Warren thinks about what to say.
Johnny smirks. “You are one weird dude. The guys were right.”
An elephant manifests next to Johnny. It’s a younger one, its head level with Johnny’s chest. An Indian elephant, the kind with smaller ears and smoother skin. It steps through a kitchen chair, heads for the flower vase on the table. The tang of hay fills the room. Warren keeps his eyes on the elephant, backing out of the room.
“What the fuck, dude! Where’re you going?”
Even with his bed pillow around his ears, Warren can hear Johnny slam the kitchen door a few moments later.
Warren deliberately chooses an out-of-state university. The first week, he patrols the dorm’s communal kitchen several times a night. The scuffed green linoleum is always empty. He cuts back to one patrol per night.
He avoids going home for holidays and communicates with his parents by once-a-week emails, sticking to a routine script.
Soon he grows attracted to a dorm mate–Gerry, a smart Kansas boy who can cook. They hang out together and join the same study group, but Warren does not reveal his interest.
By Warren’s sophomore year, he considers himself friends with Gerry. They share a dorm suite. Warren helps Gerry with his calculus, and Gerry cooks for them both. Warren avoids the kitchen, eating in his room, and, after much joking from Gerry, cleans the bathroom every weekend in exchange for Gerry washing dishes.
On this particular day, Gerry calls down the hall that breakfast is ready. Warren enters the kitchen just far enough to snatch the plate from the end of the chipped counter however Gerry is standing over by the stove, a thumb holding Warren’s plate hostage.
“Sit here with me for once? Mine’s almost ready.” He does not slide the plate down to Warren.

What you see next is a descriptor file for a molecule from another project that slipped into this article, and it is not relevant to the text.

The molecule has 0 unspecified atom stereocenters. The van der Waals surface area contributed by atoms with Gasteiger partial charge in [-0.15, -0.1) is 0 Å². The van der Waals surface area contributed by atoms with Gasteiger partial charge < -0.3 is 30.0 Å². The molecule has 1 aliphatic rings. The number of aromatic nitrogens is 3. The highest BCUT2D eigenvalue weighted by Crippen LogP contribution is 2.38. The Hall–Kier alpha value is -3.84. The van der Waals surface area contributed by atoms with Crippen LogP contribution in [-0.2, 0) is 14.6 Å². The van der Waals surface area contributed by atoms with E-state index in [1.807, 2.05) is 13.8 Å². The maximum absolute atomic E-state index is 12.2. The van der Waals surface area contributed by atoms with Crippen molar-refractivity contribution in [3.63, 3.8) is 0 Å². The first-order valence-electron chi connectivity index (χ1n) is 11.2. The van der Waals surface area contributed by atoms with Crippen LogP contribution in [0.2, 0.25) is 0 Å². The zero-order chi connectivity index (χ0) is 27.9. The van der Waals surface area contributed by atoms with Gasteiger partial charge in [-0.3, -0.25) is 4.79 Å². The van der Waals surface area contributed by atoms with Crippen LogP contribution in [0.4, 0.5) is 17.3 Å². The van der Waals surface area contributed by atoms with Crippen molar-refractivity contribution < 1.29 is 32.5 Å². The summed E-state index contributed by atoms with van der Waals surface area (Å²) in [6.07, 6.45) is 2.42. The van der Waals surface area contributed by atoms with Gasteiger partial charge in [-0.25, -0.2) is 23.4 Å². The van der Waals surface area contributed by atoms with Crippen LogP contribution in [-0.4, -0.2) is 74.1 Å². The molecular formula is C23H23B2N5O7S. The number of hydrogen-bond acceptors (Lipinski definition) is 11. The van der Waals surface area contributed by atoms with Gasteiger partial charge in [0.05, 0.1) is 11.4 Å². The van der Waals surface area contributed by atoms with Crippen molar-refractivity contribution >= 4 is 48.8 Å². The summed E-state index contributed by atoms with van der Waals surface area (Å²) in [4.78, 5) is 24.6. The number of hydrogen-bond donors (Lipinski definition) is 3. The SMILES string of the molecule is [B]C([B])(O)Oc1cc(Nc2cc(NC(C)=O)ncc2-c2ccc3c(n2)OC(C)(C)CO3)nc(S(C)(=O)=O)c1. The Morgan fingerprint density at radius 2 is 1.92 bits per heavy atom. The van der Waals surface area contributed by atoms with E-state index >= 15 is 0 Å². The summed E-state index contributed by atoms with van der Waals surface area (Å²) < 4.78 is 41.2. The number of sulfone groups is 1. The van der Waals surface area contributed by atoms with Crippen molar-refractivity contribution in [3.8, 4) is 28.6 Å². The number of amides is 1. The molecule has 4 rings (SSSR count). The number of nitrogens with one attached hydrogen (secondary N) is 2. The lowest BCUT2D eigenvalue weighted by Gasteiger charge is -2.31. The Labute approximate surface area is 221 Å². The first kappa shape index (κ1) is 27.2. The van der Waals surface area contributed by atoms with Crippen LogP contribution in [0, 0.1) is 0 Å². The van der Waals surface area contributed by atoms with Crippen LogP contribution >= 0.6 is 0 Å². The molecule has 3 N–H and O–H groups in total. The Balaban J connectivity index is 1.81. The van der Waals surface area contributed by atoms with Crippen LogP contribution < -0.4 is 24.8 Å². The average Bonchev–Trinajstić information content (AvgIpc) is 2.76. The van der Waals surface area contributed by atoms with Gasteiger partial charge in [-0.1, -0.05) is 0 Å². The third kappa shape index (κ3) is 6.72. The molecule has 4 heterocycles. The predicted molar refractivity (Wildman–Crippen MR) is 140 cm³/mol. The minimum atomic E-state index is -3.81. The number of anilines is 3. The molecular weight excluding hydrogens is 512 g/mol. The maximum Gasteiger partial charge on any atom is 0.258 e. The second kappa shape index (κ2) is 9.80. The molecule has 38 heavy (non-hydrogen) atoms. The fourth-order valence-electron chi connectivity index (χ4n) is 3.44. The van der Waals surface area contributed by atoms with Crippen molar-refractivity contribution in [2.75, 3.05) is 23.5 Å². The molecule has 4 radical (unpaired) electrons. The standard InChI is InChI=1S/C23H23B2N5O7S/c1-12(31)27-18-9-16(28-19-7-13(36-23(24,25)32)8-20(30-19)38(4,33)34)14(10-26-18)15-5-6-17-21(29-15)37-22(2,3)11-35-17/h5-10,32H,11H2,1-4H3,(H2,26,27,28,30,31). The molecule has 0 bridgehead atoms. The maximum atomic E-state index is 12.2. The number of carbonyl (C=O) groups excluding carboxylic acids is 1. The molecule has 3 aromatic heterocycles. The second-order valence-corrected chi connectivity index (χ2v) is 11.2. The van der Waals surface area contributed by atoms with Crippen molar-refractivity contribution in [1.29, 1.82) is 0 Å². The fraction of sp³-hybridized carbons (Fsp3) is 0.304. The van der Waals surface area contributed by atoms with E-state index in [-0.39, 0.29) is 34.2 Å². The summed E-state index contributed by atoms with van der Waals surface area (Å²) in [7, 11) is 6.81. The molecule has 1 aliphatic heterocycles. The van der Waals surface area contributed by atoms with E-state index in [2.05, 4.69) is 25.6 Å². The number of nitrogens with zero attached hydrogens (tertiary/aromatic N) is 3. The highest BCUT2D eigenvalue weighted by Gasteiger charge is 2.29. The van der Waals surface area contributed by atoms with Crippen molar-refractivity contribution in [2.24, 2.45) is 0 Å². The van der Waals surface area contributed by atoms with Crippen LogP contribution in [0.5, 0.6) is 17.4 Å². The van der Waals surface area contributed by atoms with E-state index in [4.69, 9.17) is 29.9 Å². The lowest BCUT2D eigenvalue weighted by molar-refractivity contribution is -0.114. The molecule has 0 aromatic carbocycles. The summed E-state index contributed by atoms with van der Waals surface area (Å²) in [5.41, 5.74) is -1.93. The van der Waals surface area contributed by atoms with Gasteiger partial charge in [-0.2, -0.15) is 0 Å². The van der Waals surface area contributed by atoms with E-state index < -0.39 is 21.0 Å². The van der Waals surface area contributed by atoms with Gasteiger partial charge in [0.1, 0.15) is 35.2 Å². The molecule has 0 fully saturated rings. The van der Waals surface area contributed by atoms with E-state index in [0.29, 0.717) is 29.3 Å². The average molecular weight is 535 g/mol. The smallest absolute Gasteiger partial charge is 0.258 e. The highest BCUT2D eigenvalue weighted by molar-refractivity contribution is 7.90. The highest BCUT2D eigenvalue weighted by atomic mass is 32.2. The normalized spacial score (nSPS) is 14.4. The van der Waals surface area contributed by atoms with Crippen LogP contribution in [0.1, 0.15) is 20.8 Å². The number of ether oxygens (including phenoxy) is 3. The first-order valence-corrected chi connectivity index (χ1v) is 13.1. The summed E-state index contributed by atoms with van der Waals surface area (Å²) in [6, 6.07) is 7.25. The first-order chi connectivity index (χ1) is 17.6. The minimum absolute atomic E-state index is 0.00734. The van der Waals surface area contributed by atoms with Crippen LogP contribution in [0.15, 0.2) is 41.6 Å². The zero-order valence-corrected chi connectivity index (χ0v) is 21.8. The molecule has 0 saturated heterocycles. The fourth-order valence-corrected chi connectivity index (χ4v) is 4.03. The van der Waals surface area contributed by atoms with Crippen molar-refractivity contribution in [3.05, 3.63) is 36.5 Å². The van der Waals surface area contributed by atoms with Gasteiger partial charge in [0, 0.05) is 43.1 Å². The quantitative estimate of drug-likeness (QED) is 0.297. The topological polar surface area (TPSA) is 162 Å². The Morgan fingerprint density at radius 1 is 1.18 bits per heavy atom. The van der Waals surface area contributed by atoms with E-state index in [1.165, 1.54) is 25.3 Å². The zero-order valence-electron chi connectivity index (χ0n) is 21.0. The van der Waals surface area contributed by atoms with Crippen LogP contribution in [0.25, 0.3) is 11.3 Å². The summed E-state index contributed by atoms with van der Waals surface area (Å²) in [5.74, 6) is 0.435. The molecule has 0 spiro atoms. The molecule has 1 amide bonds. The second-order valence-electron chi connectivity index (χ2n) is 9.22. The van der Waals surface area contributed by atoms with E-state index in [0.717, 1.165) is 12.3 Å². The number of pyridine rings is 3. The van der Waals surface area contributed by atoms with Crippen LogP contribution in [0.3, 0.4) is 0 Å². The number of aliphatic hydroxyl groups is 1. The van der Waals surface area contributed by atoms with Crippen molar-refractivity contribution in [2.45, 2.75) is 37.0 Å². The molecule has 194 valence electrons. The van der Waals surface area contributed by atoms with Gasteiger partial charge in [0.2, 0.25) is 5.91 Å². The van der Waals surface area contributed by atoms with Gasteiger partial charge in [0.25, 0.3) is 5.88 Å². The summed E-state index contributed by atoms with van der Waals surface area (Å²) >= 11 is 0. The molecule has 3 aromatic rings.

Warren grips the door frame. “I’m late for–”
“No, you’re not. Are you?”
Warren comes farther into the kitchen and takes the plate of eggs, bacon, and avocado. He shuffles to the rickety Ikea table, mumbles his thanks, and picks up his fork.
Gerry brings him a glass of orange juice and returns to the stove.
Warren finishes one egg and most of the bacon before he dares look up. The gray-brown bulk of an Indian elephant is squeezed between the table and the stove. This elephant is large, bright-eyed, and very distinct. Warren freezes.
“Warren? What is it, buddy?” Gerry, behind the gray haze of the elephant, waves a spatula.
The elephant solidifies, becoming pewter and iron. Its long lashes close in a wink. Warren can count the bristly black hairs between its ears.
He stands, bumping the table. His orange juice spills. In two strides, he pushes through the elephant and reaches the stove. He grabs the spatula from Gerry’s hand. The sound it makes as it strikes the elephant is solid and meaty.
The elephant grunts in surprise.
Warren faces Gerry. His breath tangles, caught between courage and despair. “Gerry, we…we need to talk. No, we need to go to the movies. I need to buy you popcorn. You know?”
Words spill around Gerry’s broad grin. “Yeah, I do. Didn’t want to ruin our friendship until you gave me a sign.” He touches Warren’s hand.
Warren thinks of his parents and what their lives have become. “I don’t want us to ever stop talking, okay? Even if we think we know what the other guy is thinking, let’s make sure. Let’s be sure. Am I making any sense?”
Gerry turns off the stove, leaving his eggs in the pan. “Yes,” he says.
Words spurt from Warren in a jumble of relief and laughter as sugary drops of orange juice continue to plink to the floor. When he finally takes a step back, there is nothing in the space behind him.
Holly Schofield’s stories have appeared in many publications including Lightspeed, Crossed Genres, and Tesseracts. For more of her work, see http://hollyschofield.wordpress.com/